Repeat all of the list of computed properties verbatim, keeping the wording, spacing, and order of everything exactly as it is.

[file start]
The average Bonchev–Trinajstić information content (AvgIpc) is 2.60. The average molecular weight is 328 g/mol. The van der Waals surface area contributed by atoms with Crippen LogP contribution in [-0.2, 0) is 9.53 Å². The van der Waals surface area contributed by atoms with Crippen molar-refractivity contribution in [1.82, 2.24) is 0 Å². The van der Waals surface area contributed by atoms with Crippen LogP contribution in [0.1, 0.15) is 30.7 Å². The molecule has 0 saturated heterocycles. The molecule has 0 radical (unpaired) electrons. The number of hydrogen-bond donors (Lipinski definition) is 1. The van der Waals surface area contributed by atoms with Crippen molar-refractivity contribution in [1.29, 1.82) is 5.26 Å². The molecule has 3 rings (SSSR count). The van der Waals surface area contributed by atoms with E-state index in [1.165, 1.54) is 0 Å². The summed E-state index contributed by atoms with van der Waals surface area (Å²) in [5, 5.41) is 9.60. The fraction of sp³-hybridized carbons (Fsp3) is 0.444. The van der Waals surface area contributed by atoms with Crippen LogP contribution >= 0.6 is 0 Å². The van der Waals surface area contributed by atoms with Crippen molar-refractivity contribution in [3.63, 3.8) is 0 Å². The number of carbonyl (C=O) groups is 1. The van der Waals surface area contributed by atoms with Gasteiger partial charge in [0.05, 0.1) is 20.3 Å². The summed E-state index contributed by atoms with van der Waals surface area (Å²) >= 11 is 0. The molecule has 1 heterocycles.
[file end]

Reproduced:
The average Bonchev–Trinajstić information content (AvgIpc) is 2.60. The average molecular weight is 328 g/mol. The van der Waals surface area contributed by atoms with Crippen LogP contribution in [-0.2, 0) is 9.53 Å². The van der Waals surface area contributed by atoms with Crippen molar-refractivity contribution in [1.82, 2.24) is 0 Å². The van der Waals surface area contributed by atoms with Crippen LogP contribution in [0.1, 0.15) is 30.7 Å². The molecule has 0 saturated heterocycles. The molecule has 0 radical (unpaired) electrons. The number of hydrogen-bond donors (Lipinski definition) is 1. The van der Waals surface area contributed by atoms with Crippen molar-refractivity contribution in [1.29, 1.82) is 5.26 Å². The molecule has 3 rings (SSSR count). The van der Waals surface area contributed by atoms with E-state index in [1.165, 1.54) is 0 Å². The summed E-state index contributed by atoms with van der Waals surface area (Å²) in [5, 5.41) is 9.60. The fraction of sp³-hybridized carbons (Fsp3) is 0.444. The van der Waals surface area contributed by atoms with Crippen LogP contribution >= 0.6 is 0 Å². The van der Waals surface area contributed by atoms with Crippen molar-refractivity contribution in [3.63, 3.8) is 0 Å². The number of carbonyl (C=O) groups is 1. The van der Waals surface area contributed by atoms with Gasteiger partial charge in [0.05, 0.1) is 20.3 Å². The summed E-state index contributed by atoms with van der Waals surface area (Å²) >= 11 is 0. The molecule has 1 heterocycles.